As negotiations progressed, NGOs' continued appeal to topoi played a crucial role in four important issues that Struett thoughtfully explicates in his book: the list and definition of crimes to be included in the ICC's jurisdiction, the complementary structure of jurisdiction between ICC and domestic tribunals within individual nation-states, the trigger mechanism for activating ICC jurisdiction, and the pace of progress in the negotiations. At the Rome Conference, from which the Rome Statute was to emerge, NGOs demonstrated remarkable dexterity in modifying their positions in response to new issues that emerged in the course of discussion and offering counterproposals after quick analyses of the new issues. One of their initiatives sought to identify students and faculty from law schools in the United States and Western Europe who would be willing to serve as legal counsel for less developed nations (12) in order to ensure that their voices would be heard in the ICC negotiations. NGOs took assertive but persuasive stances on the definition of key terms such as "genocide" and, at the same time, kept in mind the compromises necessary to ensure the passage of the Statute. As a result, consensus began to form that the ICC should be granted inherent jurisdiction over three categories of crimes: genocide, war crimes, and crimes against humanity. In this way, NGOs' efforts had a direct impact on the final wording of the Rome Statute and consequently, on the scope of the ICC's jurisdiction.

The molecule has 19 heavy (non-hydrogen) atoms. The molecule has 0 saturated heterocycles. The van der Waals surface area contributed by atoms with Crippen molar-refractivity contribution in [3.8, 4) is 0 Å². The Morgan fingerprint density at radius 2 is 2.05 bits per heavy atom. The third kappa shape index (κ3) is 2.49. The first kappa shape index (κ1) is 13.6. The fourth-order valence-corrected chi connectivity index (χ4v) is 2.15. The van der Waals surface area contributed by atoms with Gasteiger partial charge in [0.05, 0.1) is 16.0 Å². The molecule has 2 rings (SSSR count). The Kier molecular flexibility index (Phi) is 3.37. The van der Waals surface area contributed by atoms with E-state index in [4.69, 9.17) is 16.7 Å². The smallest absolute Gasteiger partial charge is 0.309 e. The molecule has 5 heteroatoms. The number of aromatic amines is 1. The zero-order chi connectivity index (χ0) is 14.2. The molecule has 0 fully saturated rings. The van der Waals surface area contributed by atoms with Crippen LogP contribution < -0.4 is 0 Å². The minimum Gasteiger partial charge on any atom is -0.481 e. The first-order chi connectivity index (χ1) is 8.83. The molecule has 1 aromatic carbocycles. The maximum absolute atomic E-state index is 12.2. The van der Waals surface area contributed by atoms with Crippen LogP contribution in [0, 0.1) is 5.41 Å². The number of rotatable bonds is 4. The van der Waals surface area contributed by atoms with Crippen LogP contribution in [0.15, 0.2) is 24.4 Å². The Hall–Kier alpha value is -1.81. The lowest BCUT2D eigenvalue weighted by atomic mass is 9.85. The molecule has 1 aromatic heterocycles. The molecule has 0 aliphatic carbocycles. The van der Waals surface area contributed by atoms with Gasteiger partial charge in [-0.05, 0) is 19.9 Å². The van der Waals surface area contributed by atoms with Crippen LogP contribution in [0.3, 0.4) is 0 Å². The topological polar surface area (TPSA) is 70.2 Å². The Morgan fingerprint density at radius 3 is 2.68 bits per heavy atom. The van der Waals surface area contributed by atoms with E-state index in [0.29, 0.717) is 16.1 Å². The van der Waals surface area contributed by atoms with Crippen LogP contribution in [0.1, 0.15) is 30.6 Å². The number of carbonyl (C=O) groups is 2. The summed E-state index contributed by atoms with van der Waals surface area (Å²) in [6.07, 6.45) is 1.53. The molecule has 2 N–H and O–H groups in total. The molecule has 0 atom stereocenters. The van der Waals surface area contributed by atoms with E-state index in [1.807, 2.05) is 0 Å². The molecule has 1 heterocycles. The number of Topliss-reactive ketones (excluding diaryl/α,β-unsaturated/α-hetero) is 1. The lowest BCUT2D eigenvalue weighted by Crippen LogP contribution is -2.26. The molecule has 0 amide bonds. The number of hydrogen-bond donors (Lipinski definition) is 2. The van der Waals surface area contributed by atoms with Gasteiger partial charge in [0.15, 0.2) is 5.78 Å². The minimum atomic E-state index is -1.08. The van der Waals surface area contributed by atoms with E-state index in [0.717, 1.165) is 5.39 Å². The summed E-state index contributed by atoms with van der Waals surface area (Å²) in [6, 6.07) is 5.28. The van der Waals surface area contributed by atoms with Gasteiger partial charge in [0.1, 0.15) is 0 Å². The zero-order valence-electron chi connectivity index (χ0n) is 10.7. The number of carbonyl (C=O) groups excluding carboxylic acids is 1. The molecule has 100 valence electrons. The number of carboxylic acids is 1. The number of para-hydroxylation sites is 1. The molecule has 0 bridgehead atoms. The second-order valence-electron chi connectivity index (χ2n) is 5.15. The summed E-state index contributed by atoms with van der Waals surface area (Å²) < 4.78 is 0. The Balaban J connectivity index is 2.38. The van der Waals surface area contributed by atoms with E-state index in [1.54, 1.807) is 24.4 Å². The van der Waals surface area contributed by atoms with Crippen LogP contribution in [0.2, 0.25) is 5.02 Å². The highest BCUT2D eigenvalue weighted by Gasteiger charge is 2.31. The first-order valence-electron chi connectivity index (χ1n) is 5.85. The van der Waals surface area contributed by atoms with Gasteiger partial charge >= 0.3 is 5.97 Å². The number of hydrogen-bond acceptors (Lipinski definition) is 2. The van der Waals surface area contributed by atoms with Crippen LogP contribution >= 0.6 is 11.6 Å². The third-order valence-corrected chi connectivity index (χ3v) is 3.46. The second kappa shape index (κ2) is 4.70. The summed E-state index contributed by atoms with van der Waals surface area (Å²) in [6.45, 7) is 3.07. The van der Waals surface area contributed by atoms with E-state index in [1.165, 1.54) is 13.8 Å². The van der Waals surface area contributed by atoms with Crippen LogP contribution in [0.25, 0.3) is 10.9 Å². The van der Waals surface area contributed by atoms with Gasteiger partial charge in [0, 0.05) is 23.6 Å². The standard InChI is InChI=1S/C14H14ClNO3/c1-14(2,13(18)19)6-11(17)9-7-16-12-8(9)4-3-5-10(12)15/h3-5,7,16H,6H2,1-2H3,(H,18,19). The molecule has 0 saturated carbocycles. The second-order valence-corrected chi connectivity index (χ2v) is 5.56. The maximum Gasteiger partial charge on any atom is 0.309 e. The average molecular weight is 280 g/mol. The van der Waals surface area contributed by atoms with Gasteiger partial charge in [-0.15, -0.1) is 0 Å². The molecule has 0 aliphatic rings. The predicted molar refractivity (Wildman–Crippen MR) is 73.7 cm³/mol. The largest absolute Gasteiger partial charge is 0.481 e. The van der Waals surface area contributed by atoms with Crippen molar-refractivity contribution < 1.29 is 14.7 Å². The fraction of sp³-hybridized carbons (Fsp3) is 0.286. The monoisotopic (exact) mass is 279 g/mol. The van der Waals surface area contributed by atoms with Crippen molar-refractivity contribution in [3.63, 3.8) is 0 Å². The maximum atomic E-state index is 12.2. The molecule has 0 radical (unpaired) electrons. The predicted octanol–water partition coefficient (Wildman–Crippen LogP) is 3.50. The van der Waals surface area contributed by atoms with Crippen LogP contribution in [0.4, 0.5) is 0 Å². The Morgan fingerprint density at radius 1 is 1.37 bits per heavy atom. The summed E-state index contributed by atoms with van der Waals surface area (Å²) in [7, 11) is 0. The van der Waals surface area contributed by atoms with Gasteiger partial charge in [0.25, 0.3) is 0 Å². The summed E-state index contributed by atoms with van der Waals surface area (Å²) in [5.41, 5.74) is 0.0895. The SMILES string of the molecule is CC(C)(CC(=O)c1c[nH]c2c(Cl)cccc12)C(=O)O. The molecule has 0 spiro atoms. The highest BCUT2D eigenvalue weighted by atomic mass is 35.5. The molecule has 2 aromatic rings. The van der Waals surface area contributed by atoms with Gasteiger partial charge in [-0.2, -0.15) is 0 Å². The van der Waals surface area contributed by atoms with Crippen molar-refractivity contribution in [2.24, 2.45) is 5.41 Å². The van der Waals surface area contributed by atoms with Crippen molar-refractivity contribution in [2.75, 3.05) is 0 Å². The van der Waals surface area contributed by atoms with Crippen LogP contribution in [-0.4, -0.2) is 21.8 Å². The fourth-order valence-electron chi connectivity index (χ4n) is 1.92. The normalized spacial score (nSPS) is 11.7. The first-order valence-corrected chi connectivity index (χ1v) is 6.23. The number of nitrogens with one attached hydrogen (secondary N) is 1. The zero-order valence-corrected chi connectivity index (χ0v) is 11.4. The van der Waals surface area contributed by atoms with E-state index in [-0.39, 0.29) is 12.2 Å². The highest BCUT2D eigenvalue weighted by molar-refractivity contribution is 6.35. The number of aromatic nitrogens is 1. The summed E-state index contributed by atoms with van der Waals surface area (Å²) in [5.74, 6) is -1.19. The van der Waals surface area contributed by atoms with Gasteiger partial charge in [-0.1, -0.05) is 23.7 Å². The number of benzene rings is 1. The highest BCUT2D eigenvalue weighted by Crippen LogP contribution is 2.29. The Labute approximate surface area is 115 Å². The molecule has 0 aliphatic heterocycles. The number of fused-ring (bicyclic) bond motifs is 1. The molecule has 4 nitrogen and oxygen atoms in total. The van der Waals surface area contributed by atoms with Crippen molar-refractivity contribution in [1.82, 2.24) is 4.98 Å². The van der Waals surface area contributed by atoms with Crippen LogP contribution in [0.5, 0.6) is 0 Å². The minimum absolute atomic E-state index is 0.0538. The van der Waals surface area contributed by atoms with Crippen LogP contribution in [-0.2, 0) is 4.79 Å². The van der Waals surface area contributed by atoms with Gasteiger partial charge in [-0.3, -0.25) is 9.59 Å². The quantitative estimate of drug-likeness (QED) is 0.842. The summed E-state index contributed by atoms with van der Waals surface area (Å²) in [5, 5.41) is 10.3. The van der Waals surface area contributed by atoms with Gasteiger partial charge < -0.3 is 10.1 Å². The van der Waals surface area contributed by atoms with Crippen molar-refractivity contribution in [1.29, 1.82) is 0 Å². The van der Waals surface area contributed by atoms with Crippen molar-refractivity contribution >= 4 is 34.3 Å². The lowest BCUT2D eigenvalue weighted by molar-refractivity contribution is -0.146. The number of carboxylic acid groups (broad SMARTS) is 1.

In the ratification process of the Rome Statute, the NGOs acted strategically by focusing on getting signatures rather than ratifications from the nation-states. (13) A state's signature, although not binding, expresses its intent to ratify later and to not act contrary to the terms of the treaty in the interim. Because ratifications from 60 states were required to enact the ICC, the NGOs focused on obtaining signatures first, which were much easier to grant within the political structures of individual nationstates. As more signatures were collected, the general pattern established was then used to convince nation-states that the ICC was likely to be ratified and that its jurisdiction would not be geographically limited to the few states that chose to ratify early on in the process. (14)